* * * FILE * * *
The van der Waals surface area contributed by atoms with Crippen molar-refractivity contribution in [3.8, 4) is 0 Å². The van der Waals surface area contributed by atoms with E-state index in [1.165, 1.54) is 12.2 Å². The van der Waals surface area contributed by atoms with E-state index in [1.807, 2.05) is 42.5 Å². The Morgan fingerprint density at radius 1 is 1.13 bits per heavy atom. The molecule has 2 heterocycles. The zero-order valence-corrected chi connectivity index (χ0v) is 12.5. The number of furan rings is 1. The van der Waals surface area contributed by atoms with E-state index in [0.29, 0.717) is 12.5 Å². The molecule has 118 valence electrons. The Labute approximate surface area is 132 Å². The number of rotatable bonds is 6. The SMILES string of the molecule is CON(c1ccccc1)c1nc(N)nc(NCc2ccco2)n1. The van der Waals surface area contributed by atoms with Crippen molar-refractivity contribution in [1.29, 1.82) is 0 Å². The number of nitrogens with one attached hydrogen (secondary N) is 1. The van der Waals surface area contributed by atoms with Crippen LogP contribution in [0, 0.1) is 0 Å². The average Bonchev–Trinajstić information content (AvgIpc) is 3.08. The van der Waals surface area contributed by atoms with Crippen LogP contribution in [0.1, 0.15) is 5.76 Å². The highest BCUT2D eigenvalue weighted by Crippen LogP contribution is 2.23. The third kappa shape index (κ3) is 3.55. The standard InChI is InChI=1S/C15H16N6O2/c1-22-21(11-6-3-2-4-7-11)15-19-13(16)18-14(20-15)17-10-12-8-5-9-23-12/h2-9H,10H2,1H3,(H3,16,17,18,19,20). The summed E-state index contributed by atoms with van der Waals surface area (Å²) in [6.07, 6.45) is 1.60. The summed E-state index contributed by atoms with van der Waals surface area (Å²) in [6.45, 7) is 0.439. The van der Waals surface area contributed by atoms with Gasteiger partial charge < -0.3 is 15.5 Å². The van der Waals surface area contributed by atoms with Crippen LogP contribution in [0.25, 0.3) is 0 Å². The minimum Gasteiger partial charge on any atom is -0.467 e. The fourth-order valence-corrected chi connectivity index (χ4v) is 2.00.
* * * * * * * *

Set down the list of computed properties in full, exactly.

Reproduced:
The van der Waals surface area contributed by atoms with Crippen molar-refractivity contribution in [3.8, 4) is 0 Å². The van der Waals surface area contributed by atoms with E-state index in [1.165, 1.54) is 12.2 Å². The van der Waals surface area contributed by atoms with E-state index in [1.807, 2.05) is 42.5 Å². The Morgan fingerprint density at radius 1 is 1.13 bits per heavy atom. The molecule has 2 heterocycles. The zero-order valence-corrected chi connectivity index (χ0v) is 12.5. The number of furan rings is 1. The van der Waals surface area contributed by atoms with E-state index in [0.29, 0.717) is 12.5 Å². The molecule has 118 valence electrons. The Labute approximate surface area is 132 Å². The number of rotatable bonds is 6. The SMILES string of the molecule is CON(c1ccccc1)c1nc(N)nc(NCc2ccco2)n1. The van der Waals surface area contributed by atoms with Crippen molar-refractivity contribution in [1.29, 1.82) is 0 Å². The number of nitrogens with one attached hydrogen (secondary N) is 1. The van der Waals surface area contributed by atoms with Crippen LogP contribution in [0, 0.1) is 0 Å². The average Bonchev–Trinajstić information content (AvgIpc) is 3.08. The van der Waals surface area contributed by atoms with Crippen LogP contribution in [0.1, 0.15) is 5.76 Å². The highest BCUT2D eigenvalue weighted by Crippen LogP contribution is 2.23. The third kappa shape index (κ3) is 3.55. The standard InChI is InChI=1S/C15H16N6O2/c1-22-21(11-6-3-2-4-7-11)15-19-13(16)18-14(20-15)17-10-12-8-5-9-23-12/h2-9H,10H2,1H3,(H3,16,17,18,19,20). The summed E-state index contributed by atoms with van der Waals surface area (Å²) in [6.07, 6.45) is 1.60. The summed E-state index contributed by atoms with van der Waals surface area (Å²) in [6.45, 7) is 0.439. The van der Waals surface area contributed by atoms with Gasteiger partial charge < -0.3 is 15.5 Å². The van der Waals surface area contributed by atoms with Crippen LogP contribution in [0.25, 0.3) is 0 Å². The minimum Gasteiger partial charge on any atom is -0.467 e. The fourth-order valence-corrected chi connectivity index (χ4v) is 2.00.